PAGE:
"I wish it [Thursday's ruling] were enough to quell the controversy, but I fear that it might not be enough," Trommer added.
On this point, at least, some opponents agreed.
"This is going to fuel the controversy. This could have the effect of further freaking parents out," said James Moody, director of SAFE MINDS (Sensible Action for Ending Mercury-Induced Neurological Disorders) and a director of the National Autism Association. "Always in test litigation, you win a few, you lose a few. This [ruling] is unremarkable, although we would hope for something better."
According to Moody, the basic research needed to determine whether or not childhood vaccines are safe still hasn't been done, and, because doubt exists, the court should have ruled in favor of the families.
"When we ask kids to take vaccinations, we make a sacred bargain with them as soldiers in the war against infectious disease that if they are injured regardless of what the injury is, that we'll take care of them," he said.
According to Moody, families can also take their claims to civil courts.
Autism Speaks, an advocacy group for children with the condition, said in prepared statement: "Today the National Vaccine Injury Compensation Program ruled that the combination MMR vaccine -- with and without the preservative thimerosal -- did not contribute to three particular children's autism. These latest rulings are limited, and do not mitigate the need for further scientific investigation."
Thursday's decision follows a published report earlier this week that the British doctor whose 1998 paper fueled international fears of a link between childhood vaccines and autism had manipulated and changed the data to make his case.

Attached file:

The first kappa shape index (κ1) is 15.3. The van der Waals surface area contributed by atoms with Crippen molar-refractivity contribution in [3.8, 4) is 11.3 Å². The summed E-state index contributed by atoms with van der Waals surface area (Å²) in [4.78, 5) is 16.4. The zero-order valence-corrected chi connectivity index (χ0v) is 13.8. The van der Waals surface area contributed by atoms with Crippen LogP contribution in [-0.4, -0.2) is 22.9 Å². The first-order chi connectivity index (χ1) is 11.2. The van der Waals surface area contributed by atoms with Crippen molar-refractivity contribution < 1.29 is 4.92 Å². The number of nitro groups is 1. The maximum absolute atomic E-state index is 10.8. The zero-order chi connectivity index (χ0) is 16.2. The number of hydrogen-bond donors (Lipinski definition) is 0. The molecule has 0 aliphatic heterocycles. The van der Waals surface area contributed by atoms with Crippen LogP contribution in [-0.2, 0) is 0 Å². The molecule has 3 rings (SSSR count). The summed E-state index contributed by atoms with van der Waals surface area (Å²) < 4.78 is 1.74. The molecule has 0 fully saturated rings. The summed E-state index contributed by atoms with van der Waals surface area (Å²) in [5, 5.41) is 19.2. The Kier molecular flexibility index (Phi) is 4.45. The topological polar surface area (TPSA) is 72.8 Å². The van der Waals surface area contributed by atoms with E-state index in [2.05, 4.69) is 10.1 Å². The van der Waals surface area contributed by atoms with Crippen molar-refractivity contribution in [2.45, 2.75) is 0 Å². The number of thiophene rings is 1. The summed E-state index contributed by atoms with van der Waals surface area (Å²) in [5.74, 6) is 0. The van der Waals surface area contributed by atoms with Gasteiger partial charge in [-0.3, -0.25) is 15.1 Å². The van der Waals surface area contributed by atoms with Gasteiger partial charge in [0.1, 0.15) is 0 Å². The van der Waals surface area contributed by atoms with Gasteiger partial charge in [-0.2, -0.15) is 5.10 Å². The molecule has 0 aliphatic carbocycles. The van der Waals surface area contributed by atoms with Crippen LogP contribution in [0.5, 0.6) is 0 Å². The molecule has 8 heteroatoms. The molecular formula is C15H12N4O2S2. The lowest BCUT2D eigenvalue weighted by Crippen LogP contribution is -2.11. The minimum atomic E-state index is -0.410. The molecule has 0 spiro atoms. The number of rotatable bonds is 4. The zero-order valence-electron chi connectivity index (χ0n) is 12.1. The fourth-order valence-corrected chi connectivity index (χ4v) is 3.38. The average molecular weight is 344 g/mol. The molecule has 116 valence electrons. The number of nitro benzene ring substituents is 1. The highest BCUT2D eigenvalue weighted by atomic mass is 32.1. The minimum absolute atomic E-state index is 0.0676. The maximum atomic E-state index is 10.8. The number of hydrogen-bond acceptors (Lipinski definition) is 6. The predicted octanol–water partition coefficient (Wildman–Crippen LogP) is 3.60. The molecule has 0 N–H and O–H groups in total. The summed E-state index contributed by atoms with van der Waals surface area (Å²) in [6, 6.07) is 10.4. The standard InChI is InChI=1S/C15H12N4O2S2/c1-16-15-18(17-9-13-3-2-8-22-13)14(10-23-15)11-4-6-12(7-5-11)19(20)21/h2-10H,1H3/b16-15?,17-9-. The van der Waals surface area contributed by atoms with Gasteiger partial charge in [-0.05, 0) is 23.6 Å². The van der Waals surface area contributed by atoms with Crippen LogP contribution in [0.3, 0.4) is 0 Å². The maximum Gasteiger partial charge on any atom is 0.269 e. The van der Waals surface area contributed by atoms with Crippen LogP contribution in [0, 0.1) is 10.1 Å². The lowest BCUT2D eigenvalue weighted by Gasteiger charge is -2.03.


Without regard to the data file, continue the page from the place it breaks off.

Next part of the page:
An investigative report by the Sunday Times of London stated that Dr. Andrew Wakefield and his colleagues altered confidential and public records to support their claim that eight of 12 autistic children attending a routine clinic at Wakefield's hospital had developed symptoms of autism only days after they were given the measles-mumps-rubella vaccine. But, almost all of the children had developed symptoms of autism well before receiving the shot, according to published reports.
Wakefield denied the allegations in the Sunday Times of London report.
Since Wakefield's original paper was published in The Lancet, numerous studies have failed to find a link between the MMR vaccine and autism.
In February 2008, British researchers reported in the Archives of Disease in Childhood that their large study failed to uncover a connection. The researchers based their finding on a sample of 240 children -- 98 who had been diagnosed with autism, and two comparison groups: 52 children with special educational needs who were not autistic; and 90 children who had no developmental problems.
And a large-scale U.S. Institute of Medicine review in 2004 also failed to uncover a link between childhood vaccines and autism.
The National Vaccine Injury Compensation Program was created in 1988 as, among other things, a venue for resolving vaccine injury claims. In 2001, parents began filing claims contending that some childhood vaccinations could cause autism spectrum disorders. The Office of Special Masters issued a general order in 2002, establishing a procedure for addressing this so-called "Omnibus Autism Proceedings."